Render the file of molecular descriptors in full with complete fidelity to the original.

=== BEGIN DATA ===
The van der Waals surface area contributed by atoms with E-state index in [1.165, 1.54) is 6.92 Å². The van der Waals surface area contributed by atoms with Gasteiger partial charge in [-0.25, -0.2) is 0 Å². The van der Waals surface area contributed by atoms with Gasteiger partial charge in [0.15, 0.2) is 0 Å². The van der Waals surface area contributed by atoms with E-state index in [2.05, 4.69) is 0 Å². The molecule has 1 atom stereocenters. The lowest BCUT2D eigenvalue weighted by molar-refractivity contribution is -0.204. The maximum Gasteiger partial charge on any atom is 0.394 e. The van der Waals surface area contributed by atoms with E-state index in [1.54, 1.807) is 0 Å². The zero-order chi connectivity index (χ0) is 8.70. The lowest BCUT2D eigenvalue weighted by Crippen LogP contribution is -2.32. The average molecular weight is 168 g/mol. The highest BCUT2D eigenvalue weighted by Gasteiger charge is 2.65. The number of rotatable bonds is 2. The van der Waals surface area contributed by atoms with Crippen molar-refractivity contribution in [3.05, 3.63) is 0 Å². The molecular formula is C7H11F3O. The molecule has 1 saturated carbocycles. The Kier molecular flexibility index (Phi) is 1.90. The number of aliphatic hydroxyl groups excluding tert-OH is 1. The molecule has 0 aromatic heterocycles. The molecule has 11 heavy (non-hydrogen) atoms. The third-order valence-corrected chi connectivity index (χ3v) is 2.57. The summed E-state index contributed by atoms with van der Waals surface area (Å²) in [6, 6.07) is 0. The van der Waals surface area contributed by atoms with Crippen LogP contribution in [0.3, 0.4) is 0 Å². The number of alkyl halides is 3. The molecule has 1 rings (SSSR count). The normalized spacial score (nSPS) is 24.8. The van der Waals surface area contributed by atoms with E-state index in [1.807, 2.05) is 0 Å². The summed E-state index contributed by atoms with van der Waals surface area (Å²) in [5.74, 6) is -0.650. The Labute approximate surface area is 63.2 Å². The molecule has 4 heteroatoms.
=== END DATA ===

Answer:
The van der Waals surface area contributed by atoms with E-state index in [1.165, 1.54) is 6.92 Å². The van der Waals surface area contributed by atoms with Gasteiger partial charge in [-0.25, -0.2) is 0 Å². The van der Waals surface area contributed by atoms with Gasteiger partial charge in [0.15, 0.2) is 0 Å². The van der Waals surface area contributed by atoms with E-state index in [2.05, 4.69) is 0 Å². The molecule has 1 atom stereocenters. The lowest BCUT2D eigenvalue weighted by molar-refractivity contribution is -0.204. The maximum Gasteiger partial charge on any atom is 0.394 e. The van der Waals surface area contributed by atoms with E-state index in [1.54, 1.807) is 0 Å². The zero-order chi connectivity index (χ0) is 8.70. The lowest BCUT2D eigenvalue weighted by Crippen LogP contribution is -2.32. The average molecular weight is 168 g/mol. The highest BCUT2D eigenvalue weighted by Gasteiger charge is 2.65. The number of rotatable bonds is 2. The van der Waals surface area contributed by atoms with Crippen molar-refractivity contribution in [3.05, 3.63) is 0 Å². The molecular formula is C7H11F3O. The molecule has 1 saturated carbocycles. The Kier molecular flexibility index (Phi) is 1.90. The number of aliphatic hydroxyl groups excluding tert-OH is 1. The molecule has 0 aromatic heterocycles. The molecule has 11 heavy (non-hydrogen) atoms. The third-order valence-corrected chi connectivity index (χ3v) is 2.57. The summed E-state index contributed by atoms with van der Waals surface area (Å²) in [6, 6.07) is 0. The van der Waals surface area contributed by atoms with Crippen LogP contribution in [0.3, 0.4) is 0 Å². The number of alkyl halides is 3. The molecule has 1 rings (SSSR count). The normalized spacial score (nSPS) is 24.8. The van der Waals surface area contributed by atoms with E-state index in [1.807, 2.05) is 0 Å². The summed E-state index contributed by atoms with van der Waals surface area (Å²) in [5.74, 6) is -0.650. The Labute approximate surface area is 63.2 Å². The molecule has 4 heteroatoms.